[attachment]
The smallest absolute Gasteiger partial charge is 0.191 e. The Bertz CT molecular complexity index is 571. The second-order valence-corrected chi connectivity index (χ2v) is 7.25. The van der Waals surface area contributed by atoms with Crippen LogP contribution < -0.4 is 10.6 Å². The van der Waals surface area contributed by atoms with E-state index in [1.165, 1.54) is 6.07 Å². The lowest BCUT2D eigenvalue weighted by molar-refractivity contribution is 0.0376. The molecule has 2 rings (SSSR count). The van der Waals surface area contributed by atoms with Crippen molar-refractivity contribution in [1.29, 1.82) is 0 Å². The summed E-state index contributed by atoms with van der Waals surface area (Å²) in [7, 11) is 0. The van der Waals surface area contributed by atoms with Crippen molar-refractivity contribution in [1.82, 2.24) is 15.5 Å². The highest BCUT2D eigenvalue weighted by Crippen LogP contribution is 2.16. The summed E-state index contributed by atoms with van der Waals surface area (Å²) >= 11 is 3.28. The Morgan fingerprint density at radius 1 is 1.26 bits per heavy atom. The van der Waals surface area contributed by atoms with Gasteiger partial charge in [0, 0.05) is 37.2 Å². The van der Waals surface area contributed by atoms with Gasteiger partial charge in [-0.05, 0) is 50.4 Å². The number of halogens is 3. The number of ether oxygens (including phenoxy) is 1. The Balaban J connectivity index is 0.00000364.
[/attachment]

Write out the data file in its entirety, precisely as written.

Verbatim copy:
The smallest absolute Gasteiger partial charge is 0.191 e. The Bertz CT molecular complexity index is 571. The second-order valence-corrected chi connectivity index (χ2v) is 7.25. The van der Waals surface area contributed by atoms with Crippen LogP contribution < -0.4 is 10.6 Å². The van der Waals surface area contributed by atoms with E-state index in [1.165, 1.54) is 6.07 Å². The lowest BCUT2D eigenvalue weighted by molar-refractivity contribution is 0.0376. The molecule has 2 rings (SSSR count). The van der Waals surface area contributed by atoms with Crippen molar-refractivity contribution in [1.29, 1.82) is 0 Å². The summed E-state index contributed by atoms with van der Waals surface area (Å²) in [7, 11) is 0. The van der Waals surface area contributed by atoms with Crippen molar-refractivity contribution in [1.82, 2.24) is 15.5 Å². The highest BCUT2D eigenvalue weighted by Crippen LogP contribution is 2.16. The summed E-state index contributed by atoms with van der Waals surface area (Å²) >= 11 is 3.28. The Morgan fingerprint density at radius 1 is 1.26 bits per heavy atom. The van der Waals surface area contributed by atoms with Gasteiger partial charge in [0, 0.05) is 37.2 Å². The van der Waals surface area contributed by atoms with Gasteiger partial charge in [-0.05, 0) is 50.4 Å². The number of halogens is 3. The number of ether oxygens (including phenoxy) is 1. The Balaban J connectivity index is 0.00000364.